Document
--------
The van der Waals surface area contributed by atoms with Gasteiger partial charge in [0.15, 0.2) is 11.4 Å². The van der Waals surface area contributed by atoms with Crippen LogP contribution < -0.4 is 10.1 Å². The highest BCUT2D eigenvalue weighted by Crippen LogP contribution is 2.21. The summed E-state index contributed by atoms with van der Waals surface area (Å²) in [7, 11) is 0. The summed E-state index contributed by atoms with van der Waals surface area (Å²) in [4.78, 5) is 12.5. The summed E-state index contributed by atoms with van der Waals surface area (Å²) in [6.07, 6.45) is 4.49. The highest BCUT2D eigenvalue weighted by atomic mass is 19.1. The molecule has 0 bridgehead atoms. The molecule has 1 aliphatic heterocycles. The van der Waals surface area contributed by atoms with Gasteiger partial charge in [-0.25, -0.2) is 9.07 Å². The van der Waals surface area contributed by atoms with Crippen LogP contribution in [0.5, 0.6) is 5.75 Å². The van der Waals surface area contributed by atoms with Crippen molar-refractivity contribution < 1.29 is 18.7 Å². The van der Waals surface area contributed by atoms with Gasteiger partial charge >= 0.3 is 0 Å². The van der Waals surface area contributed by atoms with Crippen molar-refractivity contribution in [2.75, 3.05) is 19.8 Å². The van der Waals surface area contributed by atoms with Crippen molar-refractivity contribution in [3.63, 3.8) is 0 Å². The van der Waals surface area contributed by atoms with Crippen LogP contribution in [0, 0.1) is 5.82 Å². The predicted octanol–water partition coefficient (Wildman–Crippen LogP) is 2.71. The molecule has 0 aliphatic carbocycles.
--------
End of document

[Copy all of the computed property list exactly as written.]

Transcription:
The van der Waals surface area contributed by atoms with Gasteiger partial charge in [0.15, 0.2) is 11.4 Å². The van der Waals surface area contributed by atoms with Crippen LogP contribution < -0.4 is 10.1 Å². The highest BCUT2D eigenvalue weighted by Crippen LogP contribution is 2.21. The summed E-state index contributed by atoms with van der Waals surface area (Å²) in [7, 11) is 0. The summed E-state index contributed by atoms with van der Waals surface area (Å²) in [4.78, 5) is 12.5. The summed E-state index contributed by atoms with van der Waals surface area (Å²) in [6.07, 6.45) is 4.49. The highest BCUT2D eigenvalue weighted by atomic mass is 19.1. The molecule has 0 bridgehead atoms. The molecule has 1 aliphatic heterocycles. The van der Waals surface area contributed by atoms with Gasteiger partial charge in [-0.25, -0.2) is 9.07 Å². The van der Waals surface area contributed by atoms with Crippen LogP contribution in [0.5, 0.6) is 5.75 Å². The van der Waals surface area contributed by atoms with Crippen molar-refractivity contribution < 1.29 is 18.7 Å². The van der Waals surface area contributed by atoms with Gasteiger partial charge >= 0.3 is 0 Å². The van der Waals surface area contributed by atoms with Crippen molar-refractivity contribution in [2.75, 3.05) is 19.8 Å². The van der Waals surface area contributed by atoms with Crippen molar-refractivity contribution in [3.63, 3.8) is 0 Å². The van der Waals surface area contributed by atoms with Crippen LogP contribution in [0, 0.1) is 5.82 Å². The predicted octanol–water partition coefficient (Wildman–Crippen LogP) is 2.71. The molecule has 0 aliphatic carbocycles.